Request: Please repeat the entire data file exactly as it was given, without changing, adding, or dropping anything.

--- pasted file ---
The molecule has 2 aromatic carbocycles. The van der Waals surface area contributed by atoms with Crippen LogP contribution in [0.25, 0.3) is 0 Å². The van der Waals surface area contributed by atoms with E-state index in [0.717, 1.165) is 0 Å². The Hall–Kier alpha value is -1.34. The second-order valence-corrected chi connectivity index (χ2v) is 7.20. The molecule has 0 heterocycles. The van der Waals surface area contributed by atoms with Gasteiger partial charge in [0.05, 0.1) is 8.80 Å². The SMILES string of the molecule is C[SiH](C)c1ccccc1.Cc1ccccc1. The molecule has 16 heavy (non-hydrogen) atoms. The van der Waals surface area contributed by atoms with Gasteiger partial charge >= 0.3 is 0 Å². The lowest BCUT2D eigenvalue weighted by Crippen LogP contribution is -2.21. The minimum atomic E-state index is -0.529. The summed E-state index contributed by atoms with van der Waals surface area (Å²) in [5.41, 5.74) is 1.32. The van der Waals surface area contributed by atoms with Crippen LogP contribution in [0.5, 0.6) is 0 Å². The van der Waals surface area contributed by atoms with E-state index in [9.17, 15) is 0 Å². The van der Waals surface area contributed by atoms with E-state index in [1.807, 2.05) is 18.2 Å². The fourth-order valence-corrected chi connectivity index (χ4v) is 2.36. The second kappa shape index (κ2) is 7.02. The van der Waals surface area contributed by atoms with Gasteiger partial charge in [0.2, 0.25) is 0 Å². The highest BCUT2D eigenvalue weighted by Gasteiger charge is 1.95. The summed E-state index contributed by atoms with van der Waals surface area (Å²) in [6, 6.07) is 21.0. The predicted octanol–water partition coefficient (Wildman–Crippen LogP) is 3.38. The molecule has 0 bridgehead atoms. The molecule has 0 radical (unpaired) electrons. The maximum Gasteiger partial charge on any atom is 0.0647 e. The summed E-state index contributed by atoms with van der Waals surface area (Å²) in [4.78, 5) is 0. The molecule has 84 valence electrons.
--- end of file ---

The molecule has 2 aromatic carbocycles. The van der Waals surface area contributed by atoms with Crippen LogP contribution in [0.25, 0.3) is 0 Å². The van der Waals surface area contributed by atoms with E-state index in [0.717, 1.165) is 0 Å². The Hall–Kier alpha value is -1.34. The second-order valence-corrected chi connectivity index (χ2v) is 7.20. The molecule has 0 heterocycles. The van der Waals surface area contributed by atoms with Gasteiger partial charge in [0.05, 0.1) is 8.80 Å². The SMILES string of the molecule is C[SiH](C)c1ccccc1.Cc1ccccc1. The molecule has 16 heavy (non-hydrogen) atoms. The van der Waals surface area contributed by atoms with Gasteiger partial charge >= 0.3 is 0 Å². The lowest BCUT2D eigenvalue weighted by Crippen LogP contribution is -2.21. The minimum atomic E-state index is -0.529. The summed E-state index contributed by atoms with van der Waals surface area (Å²) in [5.41, 5.74) is 1.32. The van der Waals surface area contributed by atoms with Crippen LogP contribution in [0.5, 0.6) is 0 Å². The van der Waals surface area contributed by atoms with E-state index in [9.17, 15) is 0 Å². The van der Waals surface area contributed by atoms with E-state index in [1.807, 2.05) is 18.2 Å². The fourth-order valence-corrected chi connectivity index (χ4v) is 2.36. The second kappa shape index (κ2) is 7.02. The van der Waals surface area contributed by atoms with Gasteiger partial charge in [0.2, 0.25) is 0 Å². The highest BCUT2D eigenvalue weighted by Gasteiger charge is 1.95. The summed E-state index contributed by atoms with van der Waals surface area (Å²) in [6, 6.07) is 21.0. The predicted octanol–water partition coefficient (Wildman–Crippen LogP) is 3.38. The molecule has 0 bridgehead atoms. The molecule has 0 radical (unpaired) electrons. The maximum Gasteiger partial charge on any atom is 0.0647 e. The summed E-state index contributed by atoms with van der Waals surface area (Å²) in [4.78, 5) is 0. The molecule has 84 valence electrons.